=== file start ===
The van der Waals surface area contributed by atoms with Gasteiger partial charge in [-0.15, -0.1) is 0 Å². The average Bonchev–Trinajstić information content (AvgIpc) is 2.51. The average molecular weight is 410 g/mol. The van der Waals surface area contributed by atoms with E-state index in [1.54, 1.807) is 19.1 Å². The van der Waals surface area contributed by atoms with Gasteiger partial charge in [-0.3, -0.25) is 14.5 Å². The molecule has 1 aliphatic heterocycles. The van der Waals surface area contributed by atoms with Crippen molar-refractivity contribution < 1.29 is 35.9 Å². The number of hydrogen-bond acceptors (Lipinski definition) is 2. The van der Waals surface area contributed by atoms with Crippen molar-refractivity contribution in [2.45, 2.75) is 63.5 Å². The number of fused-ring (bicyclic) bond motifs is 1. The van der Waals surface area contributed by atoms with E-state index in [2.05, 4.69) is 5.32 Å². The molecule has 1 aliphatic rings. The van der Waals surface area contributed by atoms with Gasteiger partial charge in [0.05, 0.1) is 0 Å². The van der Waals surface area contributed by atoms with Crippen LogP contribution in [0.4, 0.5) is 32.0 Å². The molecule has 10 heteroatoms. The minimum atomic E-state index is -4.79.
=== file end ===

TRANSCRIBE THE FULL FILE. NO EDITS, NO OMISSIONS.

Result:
The van der Waals surface area contributed by atoms with Gasteiger partial charge in [-0.15, -0.1) is 0 Å². The average Bonchev–Trinajstić information content (AvgIpc) is 2.51. The average molecular weight is 410 g/mol. The van der Waals surface area contributed by atoms with E-state index in [1.54, 1.807) is 19.1 Å². The van der Waals surface area contributed by atoms with Gasteiger partial charge in [-0.3, -0.25) is 14.5 Å². The molecule has 1 aliphatic heterocycles. The van der Waals surface area contributed by atoms with Crippen molar-refractivity contribution < 1.29 is 35.9 Å². The number of hydrogen-bond acceptors (Lipinski definition) is 2. The van der Waals surface area contributed by atoms with Crippen molar-refractivity contribution in [2.45, 2.75) is 63.5 Å². The number of fused-ring (bicyclic) bond motifs is 1. The van der Waals surface area contributed by atoms with E-state index in [2.05, 4.69) is 5.32 Å². The molecule has 1 aliphatic rings. The van der Waals surface area contributed by atoms with Gasteiger partial charge in [0.05, 0.1) is 0 Å². The van der Waals surface area contributed by atoms with Crippen LogP contribution in [0.4, 0.5) is 32.0 Å². The molecule has 10 heteroatoms. The minimum atomic E-state index is -4.79.